OPINION: Don't let shortages spoil your holiday shopping
If you're waiting until Black Friday to start your holiday shopping, there may not be much left.
Snags in the supply chain are expected to make popular gifts harder to come by this year. The COVID-19 pandemic has created shortages in essential items needed to make many of the products that typically fill holiday wish lists. Purchasing the perfect present may require some faster, proactive action.
The microchip scarcity, for example, has made it more difficult to connect with high-demand tech products such as gaming systems, computers, and smart appliances. Toys that feature light, sound and motion may be harder to find, too.
Retailers have taken notice, and as a result, holiday promotions are popping up earlier than ever.
But even if you are seeing those deals sooner, there may not be as many. Businesses have less incentive to place items on sale when inventory is running low.
Retailers are also having to pay more than usual for inventory making it harder to offer the same bargains they did last year. In fact, you may face escalating prices as supplies become depleted.
Shortages don't have to ruin your holidays, though. Getting all the right gifts for your friends and family is still an achievable goal. It may just require faster action and added flexibility.
Better Business Bureau recommends taking these steps as you get a jumpstart on holiday shopping:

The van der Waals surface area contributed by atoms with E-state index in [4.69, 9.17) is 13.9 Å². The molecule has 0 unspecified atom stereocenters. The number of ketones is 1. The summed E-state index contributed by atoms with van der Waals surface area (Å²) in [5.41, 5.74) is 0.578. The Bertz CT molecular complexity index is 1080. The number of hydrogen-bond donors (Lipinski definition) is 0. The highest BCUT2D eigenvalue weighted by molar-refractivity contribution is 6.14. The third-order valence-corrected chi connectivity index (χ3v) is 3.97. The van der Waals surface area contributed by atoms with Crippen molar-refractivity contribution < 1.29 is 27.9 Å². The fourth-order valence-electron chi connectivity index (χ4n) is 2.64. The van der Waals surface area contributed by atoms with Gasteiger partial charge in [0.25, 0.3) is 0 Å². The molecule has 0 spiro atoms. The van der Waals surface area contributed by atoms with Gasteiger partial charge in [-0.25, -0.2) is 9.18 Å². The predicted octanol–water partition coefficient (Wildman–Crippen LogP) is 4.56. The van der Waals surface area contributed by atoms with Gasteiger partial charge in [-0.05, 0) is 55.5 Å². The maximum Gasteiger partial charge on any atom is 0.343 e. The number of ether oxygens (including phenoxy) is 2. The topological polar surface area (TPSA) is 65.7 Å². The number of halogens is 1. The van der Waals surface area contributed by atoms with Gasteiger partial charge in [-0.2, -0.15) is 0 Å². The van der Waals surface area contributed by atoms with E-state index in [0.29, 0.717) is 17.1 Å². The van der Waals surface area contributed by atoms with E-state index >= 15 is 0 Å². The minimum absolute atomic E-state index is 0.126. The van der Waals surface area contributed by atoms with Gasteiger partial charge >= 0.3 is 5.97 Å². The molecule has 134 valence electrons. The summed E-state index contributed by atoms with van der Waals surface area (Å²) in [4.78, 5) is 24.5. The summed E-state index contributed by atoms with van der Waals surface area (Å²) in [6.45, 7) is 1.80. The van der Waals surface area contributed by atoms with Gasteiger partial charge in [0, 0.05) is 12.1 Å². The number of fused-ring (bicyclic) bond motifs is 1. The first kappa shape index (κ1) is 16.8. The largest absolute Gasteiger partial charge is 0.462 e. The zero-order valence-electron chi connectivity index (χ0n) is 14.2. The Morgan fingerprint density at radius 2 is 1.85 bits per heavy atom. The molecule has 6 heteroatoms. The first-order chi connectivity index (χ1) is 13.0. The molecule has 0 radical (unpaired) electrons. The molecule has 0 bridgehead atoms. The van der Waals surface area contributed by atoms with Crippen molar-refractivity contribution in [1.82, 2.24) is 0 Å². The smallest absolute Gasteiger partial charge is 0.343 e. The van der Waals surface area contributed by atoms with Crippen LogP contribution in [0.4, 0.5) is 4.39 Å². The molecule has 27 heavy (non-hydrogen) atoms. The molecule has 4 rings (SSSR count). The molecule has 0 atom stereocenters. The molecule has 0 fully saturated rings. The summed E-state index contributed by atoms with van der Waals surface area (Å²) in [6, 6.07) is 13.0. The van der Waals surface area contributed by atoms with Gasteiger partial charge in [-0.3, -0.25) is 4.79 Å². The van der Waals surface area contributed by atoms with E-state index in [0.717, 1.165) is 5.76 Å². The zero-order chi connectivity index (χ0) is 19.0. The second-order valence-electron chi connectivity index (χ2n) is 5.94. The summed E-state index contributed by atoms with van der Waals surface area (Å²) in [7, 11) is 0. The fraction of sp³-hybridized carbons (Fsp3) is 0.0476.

• Start with a strategy. Identify the gifts you think may be more popular this holiday season and target those items first. If laptops, gaming consoles, or smart devices are products your family wants this year, then it's time to get moving. Supply chain issues have already made some items unavailable until next year.
• Set a budget. Expect the prices of some gifts to skyrocket. Retailers have had to pay more to offer some items, so they may not be extending deals to customers. Establishing a budget may help corral your spending amidst some crazy costs. This may even be a good year to consider purchasing fewer presents.
• Build a backup plan. Getting what you want when you want and at the price you want is likely not going to happen this winter. Not easily, anyway. So, try to adjust your expectations and come up with some alternatives should things not play out like you hope. If you know a microchip shortage has made some items scarcer than usual, then shop for gifts that are less likely to be impacted. Outdoor toys, for example, should remain in stock at affordable prices.
• Be a cautious customer. High demand and limited supplies are perfect conditions for customers to be taken advantage of. It's important to remember that when a deal sounds too good to be true, it probably is. Counterfeit goods are expected to be more common this year, too. Check out these tips to help you become a smarter consumer.
• Shop local. This will be a great year to visit small businesses in your area. Handcrafted goods are perfect last-minute gifts to help support your local community.
Researching vendors you're unfamiliar with is the best way to make sure you're doing business with a legitimate retailer. Use trusted websites, including BBB.org.
For more consumer tips, visit trust-bbb.org.
Ben Spradling is marketplace manager for the Better Business Bureau Great West + Pacific.
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